Accurate diagnosis of bacterial infection leads to appropriate patient management, providing information on prognosis and allowing the use of narrow-spectrum antibiotics. This in turn reduces side effects for the patient, saves money and may slow the spread of antibiotic resistance. Some bacterial species, however, are difficult to isolate, or grow slowly in the laboratory due to stringent growth requirements, while others may not grow due to prior empirical treatment of patients with anti-microbial agents. Molecular diagnostic techniques, such as Polymerase Chain Reaction (PCR), are being developed to aid in the diagnosis of bacterial infection by detecting bacterial genetic material. Unlike culture, most molecular assays are designed specifically for one organism. This provides high sensitivity and specificity but only detects what you are looking for; multiple assays may be required to screen for multiple organisms. Broad range assays, based on ribosomal genes (rDNA), are designed to overcome this limitation. Bacterial rDNA consists of highly conserved nucleotide sequences that are shared by all bacterial species, interspersed with variable regions that are genus or species specific. The DNA sequences of the variable regions form the basis of phylogenetic classification of microbes. By using PCR primers that are targeted at conserved regions of rDNA ,it is possible to design broad-range PCRs capable of detecting DNA from almost any bacterial species. The identity of the bacterium captured is revealed by nucleotide sequencing of the PCR product followed by comparison of this sequence with known sequences located in Genbank or other databases. Under research conditions this approach has been applied to samples from normally sterile sites to diagnose a wide raqnge of bacterial infections when culture results proved negative. We have developed a broad-range PCR, based on bacterial 16S rDNA, for use in the routine diagnostic clinical microbiology service. This PCR is performed on culture negative specimens for improved diagnosis of bacterial infection and can also be used to identify organisms growing on solid media.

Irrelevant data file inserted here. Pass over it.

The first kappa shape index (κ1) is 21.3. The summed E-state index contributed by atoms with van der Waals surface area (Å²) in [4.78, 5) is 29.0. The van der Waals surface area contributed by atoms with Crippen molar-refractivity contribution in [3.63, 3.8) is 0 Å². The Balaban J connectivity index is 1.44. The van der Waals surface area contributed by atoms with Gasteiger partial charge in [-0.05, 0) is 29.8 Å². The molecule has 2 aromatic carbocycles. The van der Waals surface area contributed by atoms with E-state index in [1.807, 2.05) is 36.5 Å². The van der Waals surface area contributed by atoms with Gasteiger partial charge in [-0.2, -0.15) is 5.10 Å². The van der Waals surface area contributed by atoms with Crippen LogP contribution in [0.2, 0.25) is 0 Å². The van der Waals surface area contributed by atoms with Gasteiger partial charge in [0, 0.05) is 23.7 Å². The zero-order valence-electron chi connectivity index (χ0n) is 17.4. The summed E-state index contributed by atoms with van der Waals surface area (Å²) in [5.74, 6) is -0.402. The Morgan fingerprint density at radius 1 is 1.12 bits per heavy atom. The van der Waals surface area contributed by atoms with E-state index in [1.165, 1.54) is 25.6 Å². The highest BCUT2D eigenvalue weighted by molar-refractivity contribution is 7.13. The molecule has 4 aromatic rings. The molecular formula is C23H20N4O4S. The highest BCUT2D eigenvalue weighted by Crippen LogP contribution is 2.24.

Also known as

16S PCR, broad-range bacterial PCR, 16S rRNA PCR, ribosomal PCR, pan-bacterial PCR

Request a test

To request this test please send sample with a request providing patient ID (three identifiers), specimen information, assay required, relevant clinical details and sender information. Before sending sample please read details on requesting and labelling by clicking on the link. Please also refer to any additional information provided for this test.

Additional information

This test can be performed as part of a 'bacterial PCR screen' which includes real-time PCR assays for up to four specific bacterial targets for a fixed price (please enquire). The specific real-time PCRs can be selected from our repertoire or we can select the appropriate assays based on the clinical details provided and our own testing algorithm.

Sending address

Microbiology, Virology and Infection Control Level 4, Camelia Botnar Laboratories Great Ormond Street Hospital for Children Great Ormond Street London WC1N 3JH DX number: DX6640203 DX Exchange: Bloomsbury 91WC

Laboratory service

Microbiology, Virology and Infection Control

Sample requirements

Any sample from a normally sterile site. Minimum volume 200 microlitres. Isolates on slopes.

Reference range

Not applicable

Turnaround time

48 hours - 7 days

Disease / group

Bacterial infection


Upon request

Call in advance?

Not required

Microbiology, Virology and Infection Control

Our laboratory performs a wide range of routine and specialist investigations in Bacteriology, Virology and PCR.

© 2011 Great Ormond Street Hospital for Children NHS Trust